“If you can go to a place that says to you the world is unjust and that’s okay—a commemorative site that seems to honor someone who was opposed to racial justice—you’ve got a gathering point that becomes a flashpoint, that becomes something worthy then of attack in the judgment of the protesters these days,” Gieryn said.

Having established this understanding of the role that place and the physical reality play in shaping the values of our society—particularly in the context of the Black Lives Matter movement—Gieryn noted Confederate monuments were “built to preserve a set of values whose meaning and judgment and evaluation has changed over time so that now we see [them] as archaic and even damaging to the present condition.”

The current debate surrounding monuments is, in a way, a collective experience of reevaluating our society’s values. Those who seek the removal of Confederate monuments, Columbus statues, and all the other physical markers that have been recently targeted, are issuing a challenge beyond removal. They are also pushing the people who find affirmation of their values in these monuments to reassess these often deeply-held values and calling for the physical world around us to reaffirm a different set of values going forward.

Future Places

Place-making and the issue of who is honored in public spaces aren’t solely about examining the existing world. According to Gieryn, “places…can work to bring into being certain kinds of realities.” In other words, the current wave of monument removal isn’t exclusively about the past, but is just as much about the future.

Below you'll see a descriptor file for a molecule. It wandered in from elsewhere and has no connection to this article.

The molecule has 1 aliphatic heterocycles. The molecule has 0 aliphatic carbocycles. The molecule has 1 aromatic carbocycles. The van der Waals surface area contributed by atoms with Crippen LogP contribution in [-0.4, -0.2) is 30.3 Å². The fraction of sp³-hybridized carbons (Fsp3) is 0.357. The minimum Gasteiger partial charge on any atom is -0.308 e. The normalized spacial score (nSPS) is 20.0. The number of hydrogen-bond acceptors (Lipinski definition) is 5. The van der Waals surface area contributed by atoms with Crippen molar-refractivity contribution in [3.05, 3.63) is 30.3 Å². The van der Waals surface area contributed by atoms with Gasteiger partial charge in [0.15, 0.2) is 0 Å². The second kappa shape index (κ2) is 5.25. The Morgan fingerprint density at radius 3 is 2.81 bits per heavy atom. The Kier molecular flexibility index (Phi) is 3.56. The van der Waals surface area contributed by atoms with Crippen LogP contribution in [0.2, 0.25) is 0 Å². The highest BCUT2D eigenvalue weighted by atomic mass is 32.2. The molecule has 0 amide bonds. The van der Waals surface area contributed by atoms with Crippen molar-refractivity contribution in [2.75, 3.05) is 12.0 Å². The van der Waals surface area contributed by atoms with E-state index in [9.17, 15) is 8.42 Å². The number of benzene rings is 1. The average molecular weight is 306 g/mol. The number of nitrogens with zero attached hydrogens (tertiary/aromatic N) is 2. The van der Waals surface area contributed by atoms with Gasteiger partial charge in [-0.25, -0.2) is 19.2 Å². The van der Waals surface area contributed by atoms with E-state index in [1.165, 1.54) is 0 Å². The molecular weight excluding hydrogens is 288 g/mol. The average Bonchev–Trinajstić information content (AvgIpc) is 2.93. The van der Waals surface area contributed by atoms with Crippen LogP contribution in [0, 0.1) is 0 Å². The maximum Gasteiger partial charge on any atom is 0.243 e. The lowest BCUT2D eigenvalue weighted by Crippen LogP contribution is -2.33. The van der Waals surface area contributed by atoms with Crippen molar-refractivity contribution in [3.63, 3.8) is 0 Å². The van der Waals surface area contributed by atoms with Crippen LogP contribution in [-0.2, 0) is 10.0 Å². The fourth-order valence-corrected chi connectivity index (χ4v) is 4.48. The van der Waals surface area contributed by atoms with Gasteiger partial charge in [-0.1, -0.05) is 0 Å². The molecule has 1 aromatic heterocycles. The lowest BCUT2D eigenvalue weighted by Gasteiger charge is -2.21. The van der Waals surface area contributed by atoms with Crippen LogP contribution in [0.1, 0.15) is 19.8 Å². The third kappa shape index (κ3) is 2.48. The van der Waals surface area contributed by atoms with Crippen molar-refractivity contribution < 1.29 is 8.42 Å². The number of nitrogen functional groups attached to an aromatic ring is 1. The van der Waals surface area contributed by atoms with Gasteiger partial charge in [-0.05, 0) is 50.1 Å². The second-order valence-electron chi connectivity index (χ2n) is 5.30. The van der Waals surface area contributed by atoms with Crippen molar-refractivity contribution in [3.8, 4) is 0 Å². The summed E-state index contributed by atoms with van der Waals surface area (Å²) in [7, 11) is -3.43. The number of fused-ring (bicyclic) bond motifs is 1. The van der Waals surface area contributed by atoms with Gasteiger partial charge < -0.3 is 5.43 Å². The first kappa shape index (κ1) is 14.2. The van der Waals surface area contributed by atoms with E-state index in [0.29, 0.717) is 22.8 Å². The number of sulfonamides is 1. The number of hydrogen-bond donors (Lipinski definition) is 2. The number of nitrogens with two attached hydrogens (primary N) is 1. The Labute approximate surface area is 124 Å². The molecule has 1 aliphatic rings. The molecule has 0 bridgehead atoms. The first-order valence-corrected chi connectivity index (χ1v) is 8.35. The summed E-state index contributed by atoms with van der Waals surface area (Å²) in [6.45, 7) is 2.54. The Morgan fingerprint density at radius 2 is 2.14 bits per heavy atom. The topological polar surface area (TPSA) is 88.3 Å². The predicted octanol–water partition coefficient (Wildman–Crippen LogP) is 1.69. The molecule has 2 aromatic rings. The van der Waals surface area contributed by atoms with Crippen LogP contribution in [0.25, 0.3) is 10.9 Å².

“When we replace a set of monuments with a different set of monuments, when we remove a name from a building and rename it, we are bringing into being a different reality, a different sense of what is true, and therefore what should be valued,” Gieryn said. “[It’s] through the place-making…that we bring about fundamental change.” 

Gieryn acknowledges that altering the physical isn’t the only avenue for change, but he also reminds “that there’s something fundamental about this material world we live in.”

In this sense, removing the physical symbols of racism and oppression from our society is a more literal expression of building a more just world.

The past hundred years have seen spurts of progress following periods of unrest, and yet many of the conversations are recurring—in this case, what a monument, a statue or a place really means for our collective past, present and future. Whether it’s Cincinnati’s German street names or the Black Lives Matter movement’s calls for monument removals, and while the two are different contextually, both of these debates have centered on symbols that some view as standing in the way of the world they want to build. 

Historical similarities, however, also remind us that it should almost be expected that in a moment of great societal change, public symbols won’t be shielded from this transformation. In fact, if there’s a greater lesson to be drawn from seeing the same conversation occur a hundred years apart, perhaps it’s that this conversation won’t be going away anytime soon; a moment like this is an opportunity to decide what values we want to preserve for future generations in the physical world we maintain.

Further Resources:


Please enter your comment!
Please enter your name here